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Business in Vancouver

Canadian Freelance Union- CEP

2011 gift guide for the technophile on your list

by Alan Zisman (c) 2011 First published in Business in Vancouver December 13-19, 2011 issue #1155b High Tech Office column

You’ve probably heard of the Black Friday shoppers who got pepper sprayed – by other shoppers. Clearly shopping can be dangerous. With this column, though, the High-Tech Office aims to help you find gifts you can buy – and give – safely.

CiscoMost Canadian homes have broadband Internet connections, and with multiple devices going online, many connect the cable or DSL modems to a wireless router. Even though the old router works, it may be time to buy your parents or even your own home a new one that will provide faster access, wider range, better security and easier setup. For instance, Cisco Linksys E4200 comes with six antennas and promises the best wireless speed. Rather than bristling like a hedgehog, though, the multiple antennas are hidden within an attractive matte black case.

Similarly, secure settings are easily obtained through an easy, fail-proof installation that even your parents can walk through. A bonus – USB port can be used to add network-accessible hard drives. $189

Surrendering to the omnipresence of smartphones with video capabilities, Cisco abandoned its once-popular Flip line of pocket-sized camcorders earlier this year.

Olympus, however, chose this year to enter the market. The LS-20M, though, is a handheld HD video camera with a difference: superior audio recording.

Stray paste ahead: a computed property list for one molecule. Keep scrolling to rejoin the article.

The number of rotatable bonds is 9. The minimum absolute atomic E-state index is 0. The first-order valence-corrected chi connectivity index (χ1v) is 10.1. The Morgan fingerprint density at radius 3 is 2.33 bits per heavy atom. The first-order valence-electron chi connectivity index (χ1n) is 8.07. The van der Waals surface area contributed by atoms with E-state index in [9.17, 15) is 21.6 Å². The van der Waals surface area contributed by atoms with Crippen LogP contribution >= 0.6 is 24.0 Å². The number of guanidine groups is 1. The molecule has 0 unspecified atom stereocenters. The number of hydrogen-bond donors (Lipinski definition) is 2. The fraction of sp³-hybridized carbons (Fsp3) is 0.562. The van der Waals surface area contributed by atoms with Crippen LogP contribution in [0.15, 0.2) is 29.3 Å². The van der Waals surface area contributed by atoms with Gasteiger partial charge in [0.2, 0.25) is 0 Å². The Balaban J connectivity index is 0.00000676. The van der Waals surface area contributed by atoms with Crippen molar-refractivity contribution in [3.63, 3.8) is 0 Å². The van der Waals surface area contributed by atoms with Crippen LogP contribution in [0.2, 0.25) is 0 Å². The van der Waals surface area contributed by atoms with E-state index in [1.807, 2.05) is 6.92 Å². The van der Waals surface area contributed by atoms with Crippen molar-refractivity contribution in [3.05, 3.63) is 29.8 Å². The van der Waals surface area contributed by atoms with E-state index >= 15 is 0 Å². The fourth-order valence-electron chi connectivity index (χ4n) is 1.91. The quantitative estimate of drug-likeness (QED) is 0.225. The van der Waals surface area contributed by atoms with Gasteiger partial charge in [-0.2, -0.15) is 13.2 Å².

OlympusUnlike the pinhole microphone on smartphones and other pocket camcorders, it sports a pair of larger microphones for high quality (24-bit) stereo sound. In fact, it can be used for audio-only recording and replace the pocket recorders beloved by many musicians. High definition 1080p video with 4x digital zoom, image stabilization and decent performance in dark night-spots together with the good sound makes it the option for capturing live performances that can be uploaded to YouTube. $330.

While Apple’s iPad gets most of the tablet mindshare, it might not be for you if you need full-fledged access to a business network or software like Microsoft Office. Microsoft has been quietly touting Windows tablets since 2002.

Running Windows 7, Fujitsu’s Stylistic Q550 is a sturdy design with a swappable battery and real USB ports. Its 10-inch screen responds to finger touches or an included digital pen, and Fujitsu has built in a handy virtual keyboard and mouse for those times when Windows or Office is less than finger-friendly.

Security options include fingerprint log-in, SmartCard reader and full disk encryption ensure your data remains secure. From $730.

NikonFor many users, point-and-shoot cameras have been replaced by the cameras on digital phones – trading not so hot images for a camera that’s always on hand. Users wanting better images have tended to get digital SLRs with features like interchangeable lenses but in a package that’s large enough to make it a chore to tote around. Nikon’s new J1 is one of several models offering interchangeable lenses and other high-end features on a more portable body by dropping the mirror of traditional SLR designs. Among its features: high-speed burst mode shooting (up to 60 frames per second, depending on resolution), a choice of automatic and manual settings and full HD 1080p video. Pricing ranges from $650 to $900 depending on the bundled lenses. (No, your SLR Nikon lenses won’t work with this smaller design – and with a zoom lens don’t expect it to fit in your pocket.)

3D movie fan? Yes, you can get a flat-screen TV with 3D capabilities, but if you really want to fill a room with 3D action consider Epson’s PowerLite Home Cinema 3010 3D.

A pair of Active Shutter 3D glasses is included. $1,630 or convince your boss that you need this one for your PowerPoint presentations.


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